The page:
Modelling human hygiene effects
Instead of the current method of comparing
germ-free and colonized animals, in which
large differences in lymphoid structure are
apparent, we think that deliberate, defined
experimental infections will be required to
model the way in which improvements in
human hygiene during early life lead to a
greater incidence of allergy and autoimmunity.
Indeed, it is possible to show short-term
alterations in susceptibility to induced aller-
gic responses following defined experimental
infections. For example, previous infection
with Mycoplasma or Mycobacterium bovis
Bacillus Calmette-Guerin (BCG) can attenu-
ate airway inflammation that is induced
experimentally using ovalbumin, at least
when mice are challenged within 1–2 weeks
of clearing the infection
68,69
.Previous pul-
monary infection with influenza virus can
also provide protection against bronchial
hyperresponsiveness in mice
70
.This effect is
dependent on interferon-γ production by
lung-resident memory CD8
+
T cells, which
can be re-activated by nonspecific stimuli
encountered during allergen challenge
70
.
These studies provide evidence for the ability
of pathogenic infections to alter unrelated
immune responses through immune deviation
mechanisms, but they do not model the long-
term effects of early exposure to pathogenic
agents and how this prevents the development
of allergy and/or autoimmunity.
Infections result in an immune response
that is partly specific (T-cell clones specific for
peptides derived from pathogens and high-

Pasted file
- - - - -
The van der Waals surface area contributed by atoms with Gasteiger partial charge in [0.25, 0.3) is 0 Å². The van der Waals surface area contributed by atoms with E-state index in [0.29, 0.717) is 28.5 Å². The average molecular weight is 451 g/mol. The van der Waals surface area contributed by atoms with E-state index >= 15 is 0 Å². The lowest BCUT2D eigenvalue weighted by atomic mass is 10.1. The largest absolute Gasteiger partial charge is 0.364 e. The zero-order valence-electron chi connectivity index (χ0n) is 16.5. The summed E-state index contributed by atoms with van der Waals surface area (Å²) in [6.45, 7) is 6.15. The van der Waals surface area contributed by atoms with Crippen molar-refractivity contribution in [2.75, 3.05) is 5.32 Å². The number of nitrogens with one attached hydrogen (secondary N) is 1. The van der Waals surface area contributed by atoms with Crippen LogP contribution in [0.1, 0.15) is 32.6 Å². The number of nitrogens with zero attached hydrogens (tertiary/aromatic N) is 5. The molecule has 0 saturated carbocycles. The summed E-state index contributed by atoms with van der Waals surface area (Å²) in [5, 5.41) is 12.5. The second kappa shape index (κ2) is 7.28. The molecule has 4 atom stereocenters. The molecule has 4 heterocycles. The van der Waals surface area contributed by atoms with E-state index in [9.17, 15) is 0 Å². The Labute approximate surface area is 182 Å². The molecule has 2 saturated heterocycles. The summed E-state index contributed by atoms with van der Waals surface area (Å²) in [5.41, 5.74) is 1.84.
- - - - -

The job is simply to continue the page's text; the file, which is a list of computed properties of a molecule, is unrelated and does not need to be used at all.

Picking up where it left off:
affinity neutralizing antibodies specific for
surface epitopes)
71,72
and partly nonspecific
(class-switch recombination of natural anti-
body specificities, resulting mainly from
bystander help provided by specific T-cell
clones)
67,73
.We propose that infection causes
an alteration of the T-cell repertoire that
could also account for the hygiene effect,
without necessarily involving T
H
1–T
H
2
immune deviation or T-cell-mediated regula-
tion. The presence of a large quantity of anti-
gen can eliminate or inactivate T-cell clones;
this functional
EXHAUSTION has well-recognized
effects that abrogate antiviral
74,75
or anti-
tumour
76
immune responses. Exhaustion of
virus-specific T cells can also clearly occur in
wild-type immunocompetent mice that are
infected with lymphocytic choriomeningitis
virus
77
.Because T cells that are specific for
of small numbers of commensal environ-
mental organisms that cannot proliferate
efficiently; and systemic penetration of solu-
ble microbial molecules that activate
TOLL-LIKE
RECEPTORS
on immune cells. The biggest differ-
ence between humans living under hygienic
conditions and those under ‘primitive (non-
hygienic) conditions is the decreased expo-
sure of the former to systemic infections,
whereas SPF mice are not exposed to
pathogens and even their intestinal bacteria
do not usually reach the systemic immune
system. We think that reduced exposure to
clinically obvious infections is therefore
probably crucial for the ‘hygiene effect’ in
humans, whereas the decreased nonspecific